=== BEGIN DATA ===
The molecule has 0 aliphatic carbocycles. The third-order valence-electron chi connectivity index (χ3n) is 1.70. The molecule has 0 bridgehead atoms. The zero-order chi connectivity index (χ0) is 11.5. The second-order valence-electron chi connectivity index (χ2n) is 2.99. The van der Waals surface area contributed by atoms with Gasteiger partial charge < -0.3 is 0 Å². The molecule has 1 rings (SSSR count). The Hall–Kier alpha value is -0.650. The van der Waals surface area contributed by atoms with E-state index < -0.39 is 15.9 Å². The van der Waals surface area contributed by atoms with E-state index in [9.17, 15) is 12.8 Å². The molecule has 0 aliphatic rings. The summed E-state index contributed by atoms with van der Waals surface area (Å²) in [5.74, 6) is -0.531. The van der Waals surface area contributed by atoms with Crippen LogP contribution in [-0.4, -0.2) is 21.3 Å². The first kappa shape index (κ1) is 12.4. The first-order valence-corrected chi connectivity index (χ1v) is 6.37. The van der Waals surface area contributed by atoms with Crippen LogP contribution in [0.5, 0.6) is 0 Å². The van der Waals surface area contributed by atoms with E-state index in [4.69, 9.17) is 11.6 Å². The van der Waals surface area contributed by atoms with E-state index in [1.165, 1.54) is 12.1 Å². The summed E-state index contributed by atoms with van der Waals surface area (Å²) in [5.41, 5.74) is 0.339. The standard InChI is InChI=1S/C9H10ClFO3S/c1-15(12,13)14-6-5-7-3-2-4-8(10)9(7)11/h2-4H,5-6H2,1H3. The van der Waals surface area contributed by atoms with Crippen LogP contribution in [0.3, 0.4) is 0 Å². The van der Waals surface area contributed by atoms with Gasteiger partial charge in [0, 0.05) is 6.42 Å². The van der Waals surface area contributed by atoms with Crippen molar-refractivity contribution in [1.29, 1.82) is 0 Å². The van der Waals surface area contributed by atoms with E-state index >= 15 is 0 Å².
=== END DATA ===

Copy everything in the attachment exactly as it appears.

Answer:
The molecule has 0 aliphatic carbocycles. The third-order valence-electron chi connectivity index (χ3n) is 1.70. The molecule has 0 bridgehead atoms. The zero-order chi connectivity index (χ0) is 11.5. The second-order valence-electron chi connectivity index (χ2n) is 2.99. The van der Waals surface area contributed by atoms with Gasteiger partial charge < -0.3 is 0 Å². The molecule has 1 rings (SSSR count). The Hall–Kier alpha value is -0.650. The van der Waals surface area contributed by atoms with E-state index < -0.39 is 15.9 Å². The van der Waals surface area contributed by atoms with E-state index in [9.17, 15) is 12.8 Å². The molecule has 0 aliphatic rings. The summed E-state index contributed by atoms with van der Waals surface area (Å²) in [5.74, 6) is -0.531. The van der Waals surface area contributed by atoms with Crippen LogP contribution in [-0.4, -0.2) is 21.3 Å². The first kappa shape index (κ1) is 12.4. The first-order valence-corrected chi connectivity index (χ1v) is 6.37. The van der Waals surface area contributed by atoms with Crippen LogP contribution in [0.5, 0.6) is 0 Å². The van der Waals surface area contributed by atoms with E-state index in [4.69, 9.17) is 11.6 Å². The van der Waals surface area contributed by atoms with E-state index in [1.165, 1.54) is 12.1 Å². The summed E-state index contributed by atoms with van der Waals surface area (Å²) in [5.41, 5.74) is 0.339. The standard InChI is InChI=1S/C9H10ClFO3S/c1-15(12,13)14-6-5-7-3-2-4-8(10)9(7)11/h2-4H,5-6H2,1H3. The van der Waals surface area contributed by atoms with Crippen LogP contribution in [0.3, 0.4) is 0 Å². The van der Waals surface area contributed by atoms with Gasteiger partial charge in [0, 0.05) is 6.42 Å². The van der Waals surface area contributed by atoms with Crippen molar-refractivity contribution in [1.29, 1.82) is 0 Å². The van der Waals surface area contributed by atoms with E-state index >= 15 is 0 Å².